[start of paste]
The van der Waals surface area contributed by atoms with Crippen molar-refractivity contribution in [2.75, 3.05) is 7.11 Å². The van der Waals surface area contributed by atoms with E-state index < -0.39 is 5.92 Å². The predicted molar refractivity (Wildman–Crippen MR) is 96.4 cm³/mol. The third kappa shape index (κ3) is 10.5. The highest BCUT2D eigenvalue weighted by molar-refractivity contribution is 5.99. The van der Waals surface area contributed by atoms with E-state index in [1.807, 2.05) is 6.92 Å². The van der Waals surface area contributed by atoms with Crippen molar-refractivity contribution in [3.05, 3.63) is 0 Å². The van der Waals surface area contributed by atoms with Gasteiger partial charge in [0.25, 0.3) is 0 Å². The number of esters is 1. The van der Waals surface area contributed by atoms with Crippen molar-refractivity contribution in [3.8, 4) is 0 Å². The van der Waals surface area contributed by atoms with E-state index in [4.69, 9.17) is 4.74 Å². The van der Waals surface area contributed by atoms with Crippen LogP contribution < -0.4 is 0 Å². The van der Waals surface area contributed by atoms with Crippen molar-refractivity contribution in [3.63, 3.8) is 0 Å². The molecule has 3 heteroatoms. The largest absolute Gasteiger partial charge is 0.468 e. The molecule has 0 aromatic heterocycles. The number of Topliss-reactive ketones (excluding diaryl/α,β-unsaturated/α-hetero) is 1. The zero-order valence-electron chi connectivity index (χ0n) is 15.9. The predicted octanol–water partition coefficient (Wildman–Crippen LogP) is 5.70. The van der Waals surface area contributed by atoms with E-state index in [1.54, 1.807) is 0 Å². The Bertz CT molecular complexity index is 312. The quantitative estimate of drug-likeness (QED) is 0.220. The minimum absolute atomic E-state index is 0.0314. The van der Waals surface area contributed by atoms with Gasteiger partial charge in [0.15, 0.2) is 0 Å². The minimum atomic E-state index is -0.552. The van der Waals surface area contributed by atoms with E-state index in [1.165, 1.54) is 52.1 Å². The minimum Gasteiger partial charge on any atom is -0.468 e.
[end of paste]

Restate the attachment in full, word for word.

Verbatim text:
The van der Waals surface area contributed by atoms with Crippen molar-refractivity contribution in [2.75, 3.05) is 7.11 Å². The van der Waals surface area contributed by atoms with E-state index < -0.39 is 5.92 Å². The predicted molar refractivity (Wildman–Crippen MR) is 96.4 cm³/mol. The third kappa shape index (κ3) is 10.5. The highest BCUT2D eigenvalue weighted by molar-refractivity contribution is 5.99. The van der Waals surface area contributed by atoms with E-state index in [1.807, 2.05) is 6.92 Å². The van der Waals surface area contributed by atoms with Crippen molar-refractivity contribution in [3.05, 3.63) is 0 Å². The van der Waals surface area contributed by atoms with Gasteiger partial charge in [0.25, 0.3) is 0 Å². The number of esters is 1. The van der Waals surface area contributed by atoms with Crippen molar-refractivity contribution in [3.8, 4) is 0 Å². The van der Waals surface area contributed by atoms with E-state index in [4.69, 9.17) is 4.74 Å². The van der Waals surface area contributed by atoms with Crippen LogP contribution < -0.4 is 0 Å². The van der Waals surface area contributed by atoms with Crippen molar-refractivity contribution in [3.63, 3.8) is 0 Å². The molecule has 3 heteroatoms. The largest absolute Gasteiger partial charge is 0.468 e. The molecule has 0 aromatic heterocycles. The number of Topliss-reactive ketones (excluding diaryl/α,β-unsaturated/α-hetero) is 1. The zero-order valence-electron chi connectivity index (χ0n) is 15.9. The predicted octanol–water partition coefficient (Wildman–Crippen LogP) is 5.70. The van der Waals surface area contributed by atoms with E-state index in [1.54, 1.807) is 0 Å². The Bertz CT molecular complexity index is 312. The quantitative estimate of drug-likeness (QED) is 0.220. The minimum absolute atomic E-state index is 0.0314. The van der Waals surface area contributed by atoms with Gasteiger partial charge in [0.15, 0.2) is 0 Å². The minimum atomic E-state index is -0.552. The van der Waals surface area contributed by atoms with E-state index in [1.165, 1.54) is 52.1 Å². The minimum Gasteiger partial charge on any atom is -0.468 e.